By Alex Halavais
University at Buffalo, School of Informatics
A “Webscape” of examples for this section can be found at:
The 9/11 attacks and their aftermath generated the most traffic to traditional news sites in the history of the Web. Equally as important was the fact that many non-news sites were turned into conduits for information, commentary, and action related to 9/11 events.
Do-it-yourself journalism has been a staple of Internet activity for years and the terrorist attacks gave new prominence to the phenomenon. In the days after the attacks, the Web provided a broad catalog of facts and fancy related to 9/11, ranging from eyewitness accounts from New York, Washington, and across the nation, to government reports, to analysis from experts and amateurs. With the eyes of the world focused on a small number of related events, many stepped into the role of amateur journalist, seeking out sources and sometimes assembling these ideas for others. Most striking, perhaps, were the wide number of accounts from those who had seen the World Trade Center collapse, or had in some way gained first-hand knowledge of surrounding events. Beyond that, many people posted their reactions to 9/11. At some sites these accounts, pictures and commentary were compiled and cataloged by Web producers outside the channels of traditional journalism.
Internet was an alternative news source
The rapidity with which the Web has become a mass medium has left commentators and researchers on a constant lookout for “watershed moments”—those events which could credibly be considered defining moments of the new technology. Television was defined as a medium by a number of such events, including coverage of the 1948 conventions, the Nixon-Kennedy debate, and the Kennedy assassination and its aftermath. It may be that only hindsight will provide us with the perspective required to identify similar turning points for the Web, but that hasn’t stopped some from putting potential events in the running. The night of the 1996 election, the broadcast of the Mars Pathfinder mission, the breaking of the Lewinsky scandal and subsequent release of the voluminous Starr report—these and other events have each been singled out as the moment at which the Web came into its own.
In practice, there will probably be no single defining moment for Web, but these events all have elements in common. In each case, large numbers flocked to the new medium, and some were looking to fulfill a need that was not being met by the traditional news media.
There are many reasons Americans and those in the rest of the world turned to their computers after the events of September 11. For some, computer networks provided alternative interpersonal communication channels that allowed families and loved ones to stay in touch when the telephone and cellular networks were damaged or overloaded. Others used the Internet to collaboratively search for those lost in the confusion after the World Trade Center collapse. The vast majority of users, however, went to the Web in search of news.
For the average Web surfer, the news online in September probably looked very similar to the news off-line, since the largest names in news production off-line have created similarly popular Web sites. In the hours after the incidents, Web sites for CNN, the New York Times, and other traditional media outlets were shut down by traffic that was over a thousand times the norm. CNN alone received in excess of nine million requests for their main Web page every hour. This resulted in the servers for major news outlets shutting down, and (due to embattled domain name servers) much of the net slowing or becoming unreachable.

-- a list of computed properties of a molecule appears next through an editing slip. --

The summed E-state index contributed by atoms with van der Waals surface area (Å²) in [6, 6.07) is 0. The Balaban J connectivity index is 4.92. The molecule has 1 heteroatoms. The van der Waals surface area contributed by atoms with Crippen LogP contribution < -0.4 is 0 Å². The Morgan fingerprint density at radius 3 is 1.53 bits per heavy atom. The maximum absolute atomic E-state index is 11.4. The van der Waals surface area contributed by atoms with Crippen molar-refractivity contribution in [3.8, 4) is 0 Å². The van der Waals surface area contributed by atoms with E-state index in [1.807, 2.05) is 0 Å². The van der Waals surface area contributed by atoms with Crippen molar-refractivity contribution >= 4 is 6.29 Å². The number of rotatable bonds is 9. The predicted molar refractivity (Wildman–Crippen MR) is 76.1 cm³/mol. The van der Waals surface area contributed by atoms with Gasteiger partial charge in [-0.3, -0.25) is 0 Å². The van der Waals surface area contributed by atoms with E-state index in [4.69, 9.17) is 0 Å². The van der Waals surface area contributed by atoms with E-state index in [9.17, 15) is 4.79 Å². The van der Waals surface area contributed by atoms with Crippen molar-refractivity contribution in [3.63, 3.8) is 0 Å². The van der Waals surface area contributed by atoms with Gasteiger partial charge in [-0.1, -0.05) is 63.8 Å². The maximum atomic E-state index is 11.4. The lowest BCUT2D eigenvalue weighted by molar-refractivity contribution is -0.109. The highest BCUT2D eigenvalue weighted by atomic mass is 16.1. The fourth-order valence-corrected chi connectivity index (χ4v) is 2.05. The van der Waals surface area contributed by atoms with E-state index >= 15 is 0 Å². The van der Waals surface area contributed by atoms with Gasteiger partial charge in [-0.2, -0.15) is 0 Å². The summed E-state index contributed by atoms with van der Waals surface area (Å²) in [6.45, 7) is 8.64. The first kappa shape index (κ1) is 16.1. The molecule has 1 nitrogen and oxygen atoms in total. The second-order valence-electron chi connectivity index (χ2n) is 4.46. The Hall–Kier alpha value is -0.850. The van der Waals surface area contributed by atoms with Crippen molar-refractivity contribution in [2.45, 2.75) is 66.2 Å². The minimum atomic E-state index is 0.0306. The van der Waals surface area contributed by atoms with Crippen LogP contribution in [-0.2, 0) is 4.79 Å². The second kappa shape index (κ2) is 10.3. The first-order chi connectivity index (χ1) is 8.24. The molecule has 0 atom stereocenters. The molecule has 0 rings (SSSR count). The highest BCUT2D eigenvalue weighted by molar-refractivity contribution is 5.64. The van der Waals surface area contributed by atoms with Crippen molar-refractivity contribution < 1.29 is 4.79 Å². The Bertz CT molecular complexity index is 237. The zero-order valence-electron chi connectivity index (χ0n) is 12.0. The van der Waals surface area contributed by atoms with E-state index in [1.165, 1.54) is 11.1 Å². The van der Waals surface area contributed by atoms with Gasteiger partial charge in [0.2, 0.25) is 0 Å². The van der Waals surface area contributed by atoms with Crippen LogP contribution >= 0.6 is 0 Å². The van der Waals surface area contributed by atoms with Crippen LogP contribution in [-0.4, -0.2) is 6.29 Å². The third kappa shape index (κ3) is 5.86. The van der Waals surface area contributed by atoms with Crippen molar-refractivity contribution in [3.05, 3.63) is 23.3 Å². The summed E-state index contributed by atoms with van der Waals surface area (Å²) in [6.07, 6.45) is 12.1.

The largest news outlets responded quickly to the onslaught, reducing their main pages to plain text without any graphics in order to increase speed, in many cases eliminating all stories but those related to the attacks, and rapidly increasing server capacity. For example, see images of CNN.com from the morning of September 11: http://web.archive.org/web/20011125160311/http://www.interactivepublishing.net/september/browse.php?co=CNN. In addition, CNN began sending out hourly email updates to those who had earlier provided their address.
In the first hours after the attack, Google had a recommendation for Web surfers looking for news of the attacks, which its producers added to its normally sparse home page:
If you are looking for news, you will find the most current information on TV or radio. Many online news services are not available because of extremely high demand. Below are links to news sites, including cached copies as they appeared earlier today.
Even non-news sites were compelled to orient towards 9/11 news
The urgency of the news transformed many sites into news suppliers. Some of the larger participatory Web logs (“blogs”) are interesting examples of the way non-news sites were reoriented by “do it yourself” journalists during the crisis. The number of individual blogs has exploded in the last year, fueled at least in part by the incidents of September 11 and the various responses to those events. Some blogs attract a loyal following of participants who both contribute news items and discuss them. The prototypical example of such a blog, Slashdot.org, runs under the banner of “News for Nerds. Stuff that matters.” More than half a million users have registered for the site, and many more read it without commenting. Other popular participatory blogs include Plastic.com, Kuro5hin.org, and Fark.com.
Most of these blogs are not particularly interested in becoming “real” news sources (Fark’s motto: “It’s not news, it’s Fark.”), but they do provide a view of how many Web surfers seek and provide information online. Moreover, as is illustrated by the widely noted “Slashdot Effect,” these sites often connect large audiences to sites they would not ordinarily visit, resulting in “flash crowds” that focus attention on otherwise obscure Web sites.